The Enforcer is Alex Jason, a journalist and novelist who suffers from terminal stomach cancer. With only six painful months of life remaining in his disease-ravaged body, Jason is approached, via hologram, by the mysterious Mortimer J. Flack, a highly placed representative of the John Anryn Institute (I believe the name is a take on Ayn Rand, whose Objectivist philosophy is somewhat echoed in the novel). Flack offers Jason two additional years of pain-free life by transferring his mind into a newly created clone body. In return, Jason must work for the Institute as an agent and sometimes assassin.
The catch is that each clone body lasts for only ninety days. At first, one side of the body goes numb, blind and lifeless, then the other side. Ultimately, the body melts down into a blob of ick, during which time the brain is still functioning and the subject is aware of its hideous breakdown. However, the mind can be easily transferred into a new clone body as long as the old one still lives (by the way, the body is not a clone of Jason; rather, he receives a different-looking and sized body each time). As THE ENFORCER, #1 in Andrew Sugar's series opens, the human mind can only handle eight transfers (hence, Jason's two-year reprieve); on the ninth, retardation and/or senility begins to occur.
At 222 pages, THE ENFORCER, published by Lancer Books in 1973, is longer than most of these paperbacks, but it does have to fill in Jason's origin before it can dive into its plot. Jason is given a Latin body for his first mission, which is to storm the beach of a Caribbean island and use a super-powerful laser rifle to shoot and destroy an oil rig anchored fifteen miles off-shore. The laser has unlimited range, but is limited to only fourteen shots; on the fifteenth, it self-destructs, and you don't want to be holding it when it does.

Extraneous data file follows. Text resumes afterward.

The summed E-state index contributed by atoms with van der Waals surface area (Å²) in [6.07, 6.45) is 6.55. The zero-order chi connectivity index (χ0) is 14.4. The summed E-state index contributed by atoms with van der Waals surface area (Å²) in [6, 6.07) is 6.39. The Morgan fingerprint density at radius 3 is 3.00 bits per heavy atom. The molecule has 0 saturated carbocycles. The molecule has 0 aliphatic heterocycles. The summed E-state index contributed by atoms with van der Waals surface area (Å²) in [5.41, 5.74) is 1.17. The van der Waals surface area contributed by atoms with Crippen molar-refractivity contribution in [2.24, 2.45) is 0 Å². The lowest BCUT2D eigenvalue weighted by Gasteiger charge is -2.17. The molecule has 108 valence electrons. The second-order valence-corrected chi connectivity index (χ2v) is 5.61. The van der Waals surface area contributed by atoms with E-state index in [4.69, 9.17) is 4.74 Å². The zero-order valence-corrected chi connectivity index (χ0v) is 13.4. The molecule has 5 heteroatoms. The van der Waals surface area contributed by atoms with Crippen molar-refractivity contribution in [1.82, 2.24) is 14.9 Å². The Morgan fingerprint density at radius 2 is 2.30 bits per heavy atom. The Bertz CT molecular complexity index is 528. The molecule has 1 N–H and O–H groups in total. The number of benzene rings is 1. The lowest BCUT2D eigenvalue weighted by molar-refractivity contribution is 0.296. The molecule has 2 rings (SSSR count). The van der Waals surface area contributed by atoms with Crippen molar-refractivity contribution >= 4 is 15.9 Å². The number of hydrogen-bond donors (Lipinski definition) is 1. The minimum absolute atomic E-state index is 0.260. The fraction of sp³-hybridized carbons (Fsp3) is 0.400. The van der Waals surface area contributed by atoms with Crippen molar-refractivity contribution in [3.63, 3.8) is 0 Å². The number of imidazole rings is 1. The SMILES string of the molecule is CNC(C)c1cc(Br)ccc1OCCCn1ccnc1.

However, Jason is captured soon after arriving and is held captive by a gay Latin germophobe general named O'Brien (!), who spends a month torturing Jason, believing him to be an agent of the CIA. Eventually, Jason is rescued by the Institute, who tosses him into a new mission, which is to penetrate a nearby laboratory where evil scientists are turning children into plants!
THE ENFORCER is quite lively and doesn't go overboard with its crazy science fiction elements, providing just the right level of audaciousness. Perhaps there's a little too much story, though there's no doubt a kickass movie could be made from this material. It's one of the best men's adventure paperbacks I've tackled so far, and I'm looking forward to reading the rest. I own six of Sugar's seven Enforcer novels. The cover is awesome too, even though no bikini girls accompany the Enforcer on his mission.